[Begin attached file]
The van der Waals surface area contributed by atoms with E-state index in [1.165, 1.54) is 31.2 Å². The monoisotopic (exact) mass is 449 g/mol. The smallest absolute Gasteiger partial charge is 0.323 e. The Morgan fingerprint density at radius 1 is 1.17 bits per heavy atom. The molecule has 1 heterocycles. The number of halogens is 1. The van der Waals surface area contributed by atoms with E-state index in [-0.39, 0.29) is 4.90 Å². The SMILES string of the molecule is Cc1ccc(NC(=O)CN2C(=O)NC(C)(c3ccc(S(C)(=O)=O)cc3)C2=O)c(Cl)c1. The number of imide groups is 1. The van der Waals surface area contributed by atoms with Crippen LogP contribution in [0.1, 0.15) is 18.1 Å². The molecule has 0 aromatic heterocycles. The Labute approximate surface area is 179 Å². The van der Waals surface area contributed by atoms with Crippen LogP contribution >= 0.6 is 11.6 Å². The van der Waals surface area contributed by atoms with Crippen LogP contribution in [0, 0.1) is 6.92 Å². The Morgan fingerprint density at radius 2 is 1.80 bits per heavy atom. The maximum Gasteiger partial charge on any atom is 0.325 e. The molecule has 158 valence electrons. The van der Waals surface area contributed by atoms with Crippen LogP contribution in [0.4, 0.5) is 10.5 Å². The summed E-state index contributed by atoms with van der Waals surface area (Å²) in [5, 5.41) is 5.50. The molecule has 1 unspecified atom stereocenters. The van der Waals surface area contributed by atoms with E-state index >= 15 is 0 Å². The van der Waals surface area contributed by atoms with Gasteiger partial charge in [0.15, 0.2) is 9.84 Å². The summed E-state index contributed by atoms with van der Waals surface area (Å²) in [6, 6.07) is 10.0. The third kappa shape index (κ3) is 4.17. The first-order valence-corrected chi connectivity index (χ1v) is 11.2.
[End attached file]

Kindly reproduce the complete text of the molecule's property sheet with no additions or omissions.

The van der Waals surface area contributed by atoms with E-state index in [1.165, 1.54) is 31.2 Å². The monoisotopic (exact) mass is 449 g/mol. The smallest absolute Gasteiger partial charge is 0.323 e. The Morgan fingerprint density at radius 1 is 1.17 bits per heavy atom. The molecule has 1 heterocycles. The number of halogens is 1. The van der Waals surface area contributed by atoms with E-state index in [-0.39, 0.29) is 4.90 Å². The SMILES string of the molecule is Cc1ccc(NC(=O)CN2C(=O)NC(C)(c3ccc(S(C)(=O)=O)cc3)C2=O)c(Cl)c1. The number of imide groups is 1. The van der Waals surface area contributed by atoms with Crippen LogP contribution in [0.1, 0.15) is 18.1 Å². The molecule has 0 aromatic heterocycles. The Labute approximate surface area is 179 Å². The van der Waals surface area contributed by atoms with Crippen LogP contribution >= 0.6 is 11.6 Å². The van der Waals surface area contributed by atoms with Crippen LogP contribution in [0, 0.1) is 6.92 Å². The Morgan fingerprint density at radius 2 is 1.80 bits per heavy atom. The maximum Gasteiger partial charge on any atom is 0.325 e. The molecule has 158 valence electrons. The van der Waals surface area contributed by atoms with Crippen LogP contribution in [0.4, 0.5) is 10.5 Å². The summed E-state index contributed by atoms with van der Waals surface area (Å²) in [5, 5.41) is 5.50. The molecule has 1 unspecified atom stereocenters. The van der Waals surface area contributed by atoms with E-state index >= 15 is 0 Å². The van der Waals surface area contributed by atoms with Gasteiger partial charge in [0.15, 0.2) is 9.84 Å². The summed E-state index contributed by atoms with van der Waals surface area (Å²) in [6, 6.07) is 10.0. The third kappa shape index (κ3) is 4.17. The first-order valence-corrected chi connectivity index (χ1v) is 11.2.